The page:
lilmiscassie92

7+ Year Member
Mar 14, 2010
70
11
Status
This is my 4th year. I have a strong science background and will be getting my psychology degree this coming summer. I have decided to switch to psyD after realizing I had no desire to be a physician and my main interest was practicing psychotherapy. I'm doing research right now, and if I stay in the research lab by the time I apply in the 2015 cycle I will have over 2 years experience in the same lab. I don't have a ton of clinical experience, only over 110 hours in a pediatric ER; however, the hospital wasn't in the best area of town, so there was always a social worker on site and I would sometimes have to "babysit" while he interviewed the parents. The ER also included a few psychiatric evaluation rooms with cameras, and I was constantly exposed to a wide range of patients like teens with drug addictions, those who were being sexually and physically abused, etc. I have other extracurriculars and volunteer experience but those were mostly pre-med related. I'm wondering what else I would need to do to make myself a competitive applicant? I have about a 3.767 GPA overall, and I am currently taking winter break to study for the GRE. Should I get a volunteer position in a psychiatric ward? Do I need to do research in a second lab or will the research experience I have suffice?
 
Jan 25, 2011
206
12
Status
  1. Psychology Student
.... why not a PhD? (If you're doing research, I'm going to assume you've researched the real differences between the two degrees.)
 

WisNeuro

Board Certified Neuropsychologist
Feb 15, 2009
12,309
12,679
Somewhere
Status
  1. Psychologist
Yeah, I echo that advice, go the PhD route. Not only will you likely get more clinical experience than Psy.D, but you'll have some solid research as well. Trust me, much easier to get an internship spot with some presentations and maybe a pub under your belt.
 
About the Ads

xXIDaShizIXx

7+ Year Member
Sep 18, 2011
1,936
41
Status
  1. Other Health Professions Student
OP, do NOT say that research is icky. They will hound you about it. :D But in all seriousness, if you just want to practice, look for an APA accredited program with an internship match rate of I'd say at least 75%.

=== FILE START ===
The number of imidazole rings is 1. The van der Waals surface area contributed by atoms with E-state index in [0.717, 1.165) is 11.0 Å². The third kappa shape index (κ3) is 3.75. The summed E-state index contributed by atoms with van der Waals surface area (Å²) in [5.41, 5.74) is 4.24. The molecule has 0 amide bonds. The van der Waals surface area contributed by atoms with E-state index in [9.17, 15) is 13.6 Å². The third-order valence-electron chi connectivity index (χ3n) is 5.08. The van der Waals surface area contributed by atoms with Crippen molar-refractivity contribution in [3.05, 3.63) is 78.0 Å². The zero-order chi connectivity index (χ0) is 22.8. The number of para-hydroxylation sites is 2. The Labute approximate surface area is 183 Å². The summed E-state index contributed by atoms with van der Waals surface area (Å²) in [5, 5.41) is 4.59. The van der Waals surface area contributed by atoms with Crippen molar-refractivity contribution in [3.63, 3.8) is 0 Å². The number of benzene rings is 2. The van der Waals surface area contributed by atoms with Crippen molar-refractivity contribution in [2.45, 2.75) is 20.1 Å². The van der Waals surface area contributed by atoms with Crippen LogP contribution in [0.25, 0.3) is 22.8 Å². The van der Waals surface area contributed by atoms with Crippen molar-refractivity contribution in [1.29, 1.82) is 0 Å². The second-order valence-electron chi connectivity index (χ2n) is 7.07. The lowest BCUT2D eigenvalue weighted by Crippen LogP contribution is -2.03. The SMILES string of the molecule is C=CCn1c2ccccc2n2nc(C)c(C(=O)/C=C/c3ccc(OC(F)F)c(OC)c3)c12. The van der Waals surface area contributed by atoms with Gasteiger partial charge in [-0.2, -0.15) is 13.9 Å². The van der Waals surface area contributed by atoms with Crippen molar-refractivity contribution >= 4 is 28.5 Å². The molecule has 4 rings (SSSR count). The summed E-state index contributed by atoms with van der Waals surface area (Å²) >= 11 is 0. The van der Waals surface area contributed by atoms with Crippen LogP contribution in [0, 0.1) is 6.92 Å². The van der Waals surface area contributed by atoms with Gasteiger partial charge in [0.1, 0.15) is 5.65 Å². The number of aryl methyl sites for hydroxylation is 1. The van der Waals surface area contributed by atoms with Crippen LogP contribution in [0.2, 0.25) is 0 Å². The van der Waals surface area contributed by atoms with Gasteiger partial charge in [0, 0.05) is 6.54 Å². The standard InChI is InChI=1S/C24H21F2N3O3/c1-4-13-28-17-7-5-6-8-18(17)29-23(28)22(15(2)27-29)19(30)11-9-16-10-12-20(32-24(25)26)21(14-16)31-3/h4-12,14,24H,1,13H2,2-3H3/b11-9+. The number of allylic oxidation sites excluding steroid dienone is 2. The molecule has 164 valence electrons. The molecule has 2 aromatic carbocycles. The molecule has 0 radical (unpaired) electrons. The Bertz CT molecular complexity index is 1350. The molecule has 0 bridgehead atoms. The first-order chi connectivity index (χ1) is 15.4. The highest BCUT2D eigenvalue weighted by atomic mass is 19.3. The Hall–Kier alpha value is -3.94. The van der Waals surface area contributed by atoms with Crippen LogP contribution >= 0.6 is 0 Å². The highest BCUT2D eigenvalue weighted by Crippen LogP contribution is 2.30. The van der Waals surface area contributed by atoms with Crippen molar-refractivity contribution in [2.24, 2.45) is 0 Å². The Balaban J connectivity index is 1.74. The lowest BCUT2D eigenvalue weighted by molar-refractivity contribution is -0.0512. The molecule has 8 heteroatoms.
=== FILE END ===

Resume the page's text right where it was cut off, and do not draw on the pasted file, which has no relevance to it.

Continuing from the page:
PhillyPsych

10+ Year Member
Apr 10, 2009
31
0
Philadelphia
Status
  1. Psychology Student
Yeah, I echo that advice, go the PhD route. Not only will you likely get more clinical experience than Psy.D, but you'll have some solid research as well. Trust me, much easier to get an internship spot with some presentations and maybe a pub under your belt.

Cassie,

I would caution you to take this advice with a grain of salt, different programs offer very different training experiences and should be evaluated on a case to case basis. If you did want to make a wide generalization (which I would caution against) Psy.D. programs are known to provide a wide range of clinical training opportunities, while traditional Ph.D. programs often have a strong focus on research. Additionally, it depends on the specific sub-specialty the person is interested in and their ultimate career goals. I would suggest investigating programs that really seem to interest you, and base your decision on what sites you feel you have a good "fit" with (paired with a high internship match rate, as someone previously mentioned 75% or more to APA accredited sites is good). I also echo the above advice related to Wis's comment on what internships are looking for. I have reviewed internship applications for a top tier accredited program and to be honest, publications and presentations really don't play as large a role as one would think (unless you are applying for programs that specifically focus on research like UCLA or Mass General). More often than not the quality and quantity of your overall training experiences are the most important factor, paired with your interpersonal style. I think the myth related to publications comes from the fact that they are often highly correlated with other factors common to high quality applicants (e.g., quality of training, competitive externship placements, diverse experiecnes, etc...). Though as we know, correlations merely imply a relationship NOT causation. Hope this helps.